Shout Sister Shout: Epilogue (IWD 2024)

April 10, 2024

Motherhood & Music – Not just the Lullaby

Approx. 6 minutes to read

Motherhood & Music – Not just the Lullaby is an interview series that unveils all the beauty, complexity, challenge, wonder and joy interwoven into the experience of musicians who are mothers. I chose this title, because often times when we think of mothers and music, we only think of lullabies. By titling “Not just the Lullaby”, I in no way intend to dismiss the importance of this fundamental act of connection. I want you to see the bigger picture. 

Collage of all the interviewees of the Motherhood & Music- Not just the Lullaby series for Shout Sister Shout

I am honoured to have heard the stories of the thirteen musicians who have generously given their time to join me in my Motherhood & Music – Not just the Lullaby series for the Shout Sister Shout blog. I am proud to have produced another 22 800 words to capture the contribution that these incredible creative minds are making to our world of music. May these stories be remembered, unlike the lost story of Sister Rosetta Tharpe – who inspired me to start Shout Sister Shout back in 2021

I have much admiration for the openness and honesty with which these musicians, who are mothers, approached their interviews. My heart has been pulled in so many ways over the course of this series. I’ve shed tears reading how Susie Bishop turned her loss into beauty and art. I had a good chuckle imagining how Emma Donovan referees her daughters’ singing matches on a long drive. I’m in awe of the ‘next-level’ time management skill of these musicians to manage all their commitments and how it drives their creative practice. For example: Caitlin Yeo tells me how having a crucial time limit helps her commit to her first idea; mother of twins Keyna Wilkins works on her music within a 2 hour time window each day.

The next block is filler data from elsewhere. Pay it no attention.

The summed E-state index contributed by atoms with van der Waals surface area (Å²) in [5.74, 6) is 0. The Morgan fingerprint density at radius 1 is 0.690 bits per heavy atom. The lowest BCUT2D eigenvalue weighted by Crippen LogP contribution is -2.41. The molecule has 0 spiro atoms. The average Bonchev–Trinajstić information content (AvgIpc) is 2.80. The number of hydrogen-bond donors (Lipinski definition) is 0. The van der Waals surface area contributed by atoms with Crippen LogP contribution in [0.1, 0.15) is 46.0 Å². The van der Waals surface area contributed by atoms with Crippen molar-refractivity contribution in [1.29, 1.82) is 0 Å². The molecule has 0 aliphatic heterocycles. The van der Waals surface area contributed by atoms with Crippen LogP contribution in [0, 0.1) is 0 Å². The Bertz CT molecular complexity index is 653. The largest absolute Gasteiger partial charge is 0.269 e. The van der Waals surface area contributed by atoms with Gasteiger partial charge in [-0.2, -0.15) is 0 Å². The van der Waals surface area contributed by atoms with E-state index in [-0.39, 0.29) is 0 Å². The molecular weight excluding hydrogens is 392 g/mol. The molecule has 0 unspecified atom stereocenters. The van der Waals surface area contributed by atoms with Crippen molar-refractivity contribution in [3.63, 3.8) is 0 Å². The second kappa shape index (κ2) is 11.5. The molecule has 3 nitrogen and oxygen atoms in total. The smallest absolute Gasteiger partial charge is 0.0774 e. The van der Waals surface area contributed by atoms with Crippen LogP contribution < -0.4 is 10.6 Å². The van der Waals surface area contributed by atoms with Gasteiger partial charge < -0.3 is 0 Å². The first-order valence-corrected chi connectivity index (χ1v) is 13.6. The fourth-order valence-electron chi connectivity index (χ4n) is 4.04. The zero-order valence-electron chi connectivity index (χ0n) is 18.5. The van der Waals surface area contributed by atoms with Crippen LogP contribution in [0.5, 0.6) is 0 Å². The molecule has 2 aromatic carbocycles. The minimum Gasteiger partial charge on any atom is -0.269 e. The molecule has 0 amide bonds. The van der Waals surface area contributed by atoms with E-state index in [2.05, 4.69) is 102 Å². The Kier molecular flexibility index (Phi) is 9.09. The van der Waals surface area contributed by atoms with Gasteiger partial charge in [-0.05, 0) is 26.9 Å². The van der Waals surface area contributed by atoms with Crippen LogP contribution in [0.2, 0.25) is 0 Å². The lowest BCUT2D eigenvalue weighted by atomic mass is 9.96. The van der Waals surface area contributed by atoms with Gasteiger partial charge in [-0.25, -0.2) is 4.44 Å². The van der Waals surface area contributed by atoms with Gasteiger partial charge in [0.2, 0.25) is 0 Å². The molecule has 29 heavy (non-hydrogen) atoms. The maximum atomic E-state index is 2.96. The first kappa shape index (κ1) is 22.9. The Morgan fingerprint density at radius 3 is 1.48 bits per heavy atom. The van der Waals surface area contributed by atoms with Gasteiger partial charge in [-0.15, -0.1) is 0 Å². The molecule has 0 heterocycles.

One thing I’ve been taken aback by is how the common theme of guilt permeates motherhood and music. Guilt for feeling how they might not be doing enough for their music careers and guilt for feeling they are not present enough for their children. I am so sorry that so many of my interviewees have to feel this way, but this feeling is inescapable in a way. This world isn’t always designed to accommodate their needs. It shouldn’t be this way, but it is. 

With this in mind, I wonder how we can make changes to design better spaces and systems. One of my questions was, “How can the music industry evolve to better accommodate the needs of musicians who are navigating the intersection of motherhood and their music careers?” Here are practical ideas from the lived experience of this collective: 

Click the image to listen to a curated playlist featuring the music of all of the Shout Sister Shout: Motherhood & Music interviewees.
  • Venues should be safe spaces and have parental facilities

“A good start could be that when a show is being booked for a working mum questions are asked up front about what we might need if we are bringing our kids and family to the show. […] as any festival personnel makes a friendly gesture to me about how they can help accommodate my family and kids at the show it immediately helps me…” – Emma Donovan

“There have been some venues I have performed at that do not have parental facilities and it can be very tricky when this is the case. It’s quite a lot to juggle, fitting in feeds and expressing milk in set breaks at gigs, and having somewhere safe and convenient to go is so important…” – Briana Cowlishaw (new mum)

  • Equitable financial structures should support parents – Tax, Parental leave and Childcare

Jenny Eriksson noted that she did not receive maternity leave 31 years ago when her son was born. She had hoped that things had improved. Sadly, from my interviews, it doesn’t seem like there has been a shift in three decades.